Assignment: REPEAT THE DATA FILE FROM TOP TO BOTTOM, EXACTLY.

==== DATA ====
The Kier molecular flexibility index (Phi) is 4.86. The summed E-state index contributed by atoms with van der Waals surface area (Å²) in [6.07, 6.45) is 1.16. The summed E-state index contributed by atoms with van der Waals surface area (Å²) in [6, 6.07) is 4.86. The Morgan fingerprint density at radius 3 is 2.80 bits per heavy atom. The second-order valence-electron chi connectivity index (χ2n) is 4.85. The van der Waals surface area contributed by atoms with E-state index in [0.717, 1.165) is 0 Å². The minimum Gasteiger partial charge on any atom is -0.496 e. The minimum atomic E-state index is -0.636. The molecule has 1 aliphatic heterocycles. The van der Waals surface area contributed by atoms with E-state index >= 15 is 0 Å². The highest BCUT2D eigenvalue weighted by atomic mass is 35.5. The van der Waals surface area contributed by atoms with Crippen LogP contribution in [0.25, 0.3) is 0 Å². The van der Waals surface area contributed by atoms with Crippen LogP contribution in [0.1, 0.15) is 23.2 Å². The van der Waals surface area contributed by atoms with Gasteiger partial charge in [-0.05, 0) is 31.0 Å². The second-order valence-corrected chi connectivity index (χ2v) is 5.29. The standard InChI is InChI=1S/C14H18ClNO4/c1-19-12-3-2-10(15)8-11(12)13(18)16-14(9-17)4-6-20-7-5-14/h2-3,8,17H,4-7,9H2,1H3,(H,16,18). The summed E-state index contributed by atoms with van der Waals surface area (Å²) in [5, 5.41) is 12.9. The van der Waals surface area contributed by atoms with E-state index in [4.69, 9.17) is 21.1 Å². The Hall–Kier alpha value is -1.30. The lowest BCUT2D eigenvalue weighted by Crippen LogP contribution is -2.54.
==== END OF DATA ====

The Kier molecular flexibility index (Phi) is 4.86. The summed E-state index contributed by atoms with van der Waals surface area (Å²) in [6.07, 6.45) is 1.16. The summed E-state index contributed by atoms with van der Waals surface area (Å²) in [6, 6.07) is 4.86. The Morgan fingerprint density at radius 3 is 2.80 bits per heavy atom. The second-order valence-electron chi connectivity index (χ2n) is 4.85. The van der Waals surface area contributed by atoms with E-state index in [0.717, 1.165) is 0 Å². The minimum Gasteiger partial charge on any atom is -0.496 e. The minimum atomic E-state index is -0.636. The molecule has 1 aliphatic heterocycles. The van der Waals surface area contributed by atoms with E-state index >= 15 is 0 Å². The highest BCUT2D eigenvalue weighted by atomic mass is 35.5. The van der Waals surface area contributed by atoms with Crippen LogP contribution in [0.25, 0.3) is 0 Å². The van der Waals surface area contributed by atoms with Crippen LogP contribution in [0.1, 0.15) is 23.2 Å². The van der Waals surface area contributed by atoms with Gasteiger partial charge in [-0.05, 0) is 31.0 Å². The second-order valence-corrected chi connectivity index (χ2v) is 5.29. The standard InChI is InChI=1S/C14H18ClNO4/c1-19-12-3-2-10(15)8-11(12)13(18)16-14(9-17)4-6-20-7-5-14/h2-3,8,17H,4-7,9H2,1H3,(H,16,18). The summed E-state index contributed by atoms with van der Waals surface area (Å²) in [5, 5.41) is 12.9. The van der Waals surface area contributed by atoms with E-state index in [4.69, 9.17) is 21.1 Å². The Hall–Kier alpha value is -1.30. The lowest BCUT2D eigenvalue weighted by Crippen LogP contribution is -2.54.